Identify SQL Server 2005 Standard Login Settings

By:   |   Updated: 2008-04-16   |   Comments (2)   |   Related: More > Security

Gaining insight into my SQL Server standard and Windows logins has historically been a challenge in terms of determining password changes, failed login attempts, etc.  I have noticed that you have experienced the same issue with your tip entitled 'When was the last time the SQL Server sa password changed' and I have noticed some information in the forums on the topic as well.  With SQL Server 2005 can I gain any more insight into the SQL Server standard logins part of the equation?  I know I can talk to my Network Admin counter parts for some of the Windows related login information.  Any and all recommendations would be appreciated.

As a matter of fact with the SQL Server 2005 built-in function LOGINPROPERTY, this command can help to address these issues and a few more when SQL Server is installed on a Windows 2003 server.  The best way to show the value in this SQL Server function is by outlining the problems it addresses then provide code snippets to take advantage of these features. Here are the problems that the SQL Server 2005 LOGINPROPERTY function addresses for standard logins:

  • Date when the password was set
  • Locked out standard login
  • Expired password
  • Must change password at next login
  • Count of consecutive failed login attempts
  • Time of the last failed login attempt
  • Amount of time since the password policy has been applied to the login
  • Date when the login was locked out
  • Password hash


In the code snippets below we are going to use the sa login as an example since it is created when SQL Server 2005 is installed with Windows and SQL Server authentication:

Date when the password was set

SELECT LOGINPROPERTY('sa', 'PasswordLastSetTime');

Locked out standard login

Result Set Legend
  • 0 - Login is not locked out
  • 1 - Login is locked out

Expired password

Result Set Legend
  • 0 - Password is not expired
  • 1 - Password is expired

Must change password at next login

Result Set Legend
  • 0 - Must not change password at next login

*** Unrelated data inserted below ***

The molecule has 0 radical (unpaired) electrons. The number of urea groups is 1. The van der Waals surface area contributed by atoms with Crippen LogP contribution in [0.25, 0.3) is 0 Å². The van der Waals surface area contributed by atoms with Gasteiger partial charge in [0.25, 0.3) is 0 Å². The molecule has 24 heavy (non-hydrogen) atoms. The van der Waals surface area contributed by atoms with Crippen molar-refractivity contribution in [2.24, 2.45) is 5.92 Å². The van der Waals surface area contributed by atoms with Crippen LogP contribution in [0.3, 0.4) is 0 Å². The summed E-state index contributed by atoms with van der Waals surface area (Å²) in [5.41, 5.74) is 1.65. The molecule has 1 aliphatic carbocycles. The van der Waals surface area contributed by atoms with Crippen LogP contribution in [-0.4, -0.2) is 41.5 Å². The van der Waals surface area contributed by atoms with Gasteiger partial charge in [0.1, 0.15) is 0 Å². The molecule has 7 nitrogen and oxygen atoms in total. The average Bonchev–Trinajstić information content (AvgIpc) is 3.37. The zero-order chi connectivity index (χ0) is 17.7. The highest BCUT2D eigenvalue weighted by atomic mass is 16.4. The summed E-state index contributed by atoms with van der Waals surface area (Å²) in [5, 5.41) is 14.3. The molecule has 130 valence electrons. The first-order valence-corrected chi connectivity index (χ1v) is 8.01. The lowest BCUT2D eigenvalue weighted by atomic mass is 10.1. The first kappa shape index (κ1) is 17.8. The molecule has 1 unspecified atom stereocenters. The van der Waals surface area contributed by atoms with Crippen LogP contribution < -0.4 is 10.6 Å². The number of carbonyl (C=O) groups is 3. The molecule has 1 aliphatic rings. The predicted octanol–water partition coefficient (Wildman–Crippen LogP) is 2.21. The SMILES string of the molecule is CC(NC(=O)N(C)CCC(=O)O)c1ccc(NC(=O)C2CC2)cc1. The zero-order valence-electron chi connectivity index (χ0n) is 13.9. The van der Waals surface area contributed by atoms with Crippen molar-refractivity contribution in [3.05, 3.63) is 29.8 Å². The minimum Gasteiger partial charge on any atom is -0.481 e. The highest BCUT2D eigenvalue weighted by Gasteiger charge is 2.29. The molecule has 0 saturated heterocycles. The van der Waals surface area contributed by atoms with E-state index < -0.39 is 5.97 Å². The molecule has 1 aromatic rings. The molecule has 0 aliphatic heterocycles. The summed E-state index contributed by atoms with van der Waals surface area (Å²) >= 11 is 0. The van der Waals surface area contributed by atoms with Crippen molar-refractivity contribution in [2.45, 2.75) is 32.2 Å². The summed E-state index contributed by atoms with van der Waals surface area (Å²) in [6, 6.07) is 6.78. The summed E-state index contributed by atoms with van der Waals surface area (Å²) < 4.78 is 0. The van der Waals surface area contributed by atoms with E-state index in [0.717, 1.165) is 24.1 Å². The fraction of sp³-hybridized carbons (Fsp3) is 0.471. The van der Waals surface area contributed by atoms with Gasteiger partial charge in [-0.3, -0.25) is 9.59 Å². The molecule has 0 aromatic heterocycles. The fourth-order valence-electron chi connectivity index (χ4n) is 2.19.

• 1 - Must change password at next login

Count of consecutive failed login attempts

SELECT LOGINPROPERTY('sa', 'BadPasswordCount');
Time of the last failed login attempt
SELECT LOGINPROPERTY('sa', 'BadPasswordTime');

Amount of time since the password policy has been applied to the login

SELECT LOGINPROPERTY('sa', 'HistoryLength');

Date when the login was locked out

SELECT LOGINPROPERTY('sa', 'LockoutTime');

Password hash

SELECT LOGINPROPERTY('sa', 'PasswordHash');


According to SQL Server 2005 Books Online "The values of the PasswordHash and PasswordLastSetTime properties are available on all supported configurations of SQL Server 2005, but the other properties are only available when SQL Server 2005 is running on Windows Server 2003 and both CHECK_POLICY and CHECK_EXPIRATION are enabled."  So if you run into an issue i.e. NULL result set validate the Windows operating system and the settings for the specific login before digging too far into the issue.

Next Steps

  • With the new SQL Server 2005 standard login functionality available be sure to take advantage of it when the needs arise.  I can distinctly remember many customers being frustrated with the standard SQL Server login features as compared to password policies for Windows logins.  Microsoft listened and delivered a number of new features to help manage standard SQL Server logins.
  • In terms of password changes, using the LOGINPROPERTY function is now a much easier means to determine if passwords have not changed recently.  If you have a policy related to changing passwords, be sure to run the appropriate scripts from this tip to validate the policy is being met with your standard logins.
  • Check out the related security and compliance tips on

Last Updated: 2008-04-16

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About the author
MSSQLTips author Jeremy Kadlec Jeremy Kadlec is the Co-Founder, Editor and Author at, CTO @ Edgewood Solutions and a six time SQL Server MVP.

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Friday, February 13, 2009 - 12:26:50 PM - aprato Back To Top

You might have an out of date copy of the books online?

Friday, February 13, 2009 - 11:55:57 AM - JLCantara Back To Top

Excellent note. One question: how can I find documentation on the function LOGINPROPERTY in the Server Management Studio (SQL 2005)?

LOGINPROPERTY doesn't exist in the help index.

Have a good day.


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